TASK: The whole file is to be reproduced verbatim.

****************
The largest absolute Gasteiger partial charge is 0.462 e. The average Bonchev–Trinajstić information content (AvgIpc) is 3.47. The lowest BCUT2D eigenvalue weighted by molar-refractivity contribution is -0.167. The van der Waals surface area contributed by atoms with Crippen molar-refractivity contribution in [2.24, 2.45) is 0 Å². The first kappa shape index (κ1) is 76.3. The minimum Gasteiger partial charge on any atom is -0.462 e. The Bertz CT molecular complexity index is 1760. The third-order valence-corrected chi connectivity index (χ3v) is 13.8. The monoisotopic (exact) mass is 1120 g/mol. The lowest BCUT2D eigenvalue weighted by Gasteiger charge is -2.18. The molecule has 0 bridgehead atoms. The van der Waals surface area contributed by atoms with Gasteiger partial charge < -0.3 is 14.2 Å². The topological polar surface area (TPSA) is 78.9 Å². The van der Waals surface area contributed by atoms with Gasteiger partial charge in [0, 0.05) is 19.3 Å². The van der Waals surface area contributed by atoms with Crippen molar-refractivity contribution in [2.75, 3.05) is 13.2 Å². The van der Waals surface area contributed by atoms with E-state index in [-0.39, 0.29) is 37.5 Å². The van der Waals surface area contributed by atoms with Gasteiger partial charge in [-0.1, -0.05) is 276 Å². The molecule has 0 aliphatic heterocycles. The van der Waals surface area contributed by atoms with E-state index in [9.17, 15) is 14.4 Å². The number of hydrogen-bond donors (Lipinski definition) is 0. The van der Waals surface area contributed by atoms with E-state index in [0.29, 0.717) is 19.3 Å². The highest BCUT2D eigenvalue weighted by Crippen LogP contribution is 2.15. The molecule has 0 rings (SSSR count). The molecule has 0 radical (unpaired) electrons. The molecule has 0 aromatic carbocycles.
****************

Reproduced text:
The largest absolute Gasteiger partial charge is 0.462 e. The average Bonchev–Trinajstić information content (AvgIpc) is 3.47. The lowest BCUT2D eigenvalue weighted by molar-refractivity contribution is -0.167. The van der Waals surface area contributed by atoms with Crippen molar-refractivity contribution in [2.24, 2.45) is 0 Å². The first kappa shape index (κ1) is 76.3. The minimum Gasteiger partial charge on any atom is -0.462 e. The Bertz CT molecular complexity index is 1760. The third-order valence-corrected chi connectivity index (χ3v) is 13.8. The monoisotopic (exact) mass is 1120 g/mol. The lowest BCUT2D eigenvalue weighted by Gasteiger charge is -2.18. The molecule has 0 bridgehead atoms. The van der Waals surface area contributed by atoms with Gasteiger partial charge < -0.3 is 14.2 Å². The topological polar surface area (TPSA) is 78.9 Å². The van der Waals surface area contributed by atoms with Gasteiger partial charge in [0, 0.05) is 19.3 Å². The van der Waals surface area contributed by atoms with Crippen molar-refractivity contribution in [2.75, 3.05) is 13.2 Å². The van der Waals surface area contributed by atoms with E-state index in [-0.39, 0.29) is 37.5 Å². The van der Waals surface area contributed by atoms with Gasteiger partial charge in [-0.1, -0.05) is 276 Å². The molecule has 0 aliphatic heterocycles. The van der Waals surface area contributed by atoms with E-state index in [9.17, 15) is 14.4 Å². The number of hydrogen-bond donors (Lipinski definition) is 0. The van der Waals surface area contributed by atoms with E-state index in [0.29, 0.717) is 19.3 Å². The highest BCUT2D eigenvalue weighted by Crippen LogP contribution is 2.15. The molecule has 0 rings (SSSR count). The molecule has 0 radical (unpaired) electrons. The molecule has 0 aromatic carbocycles.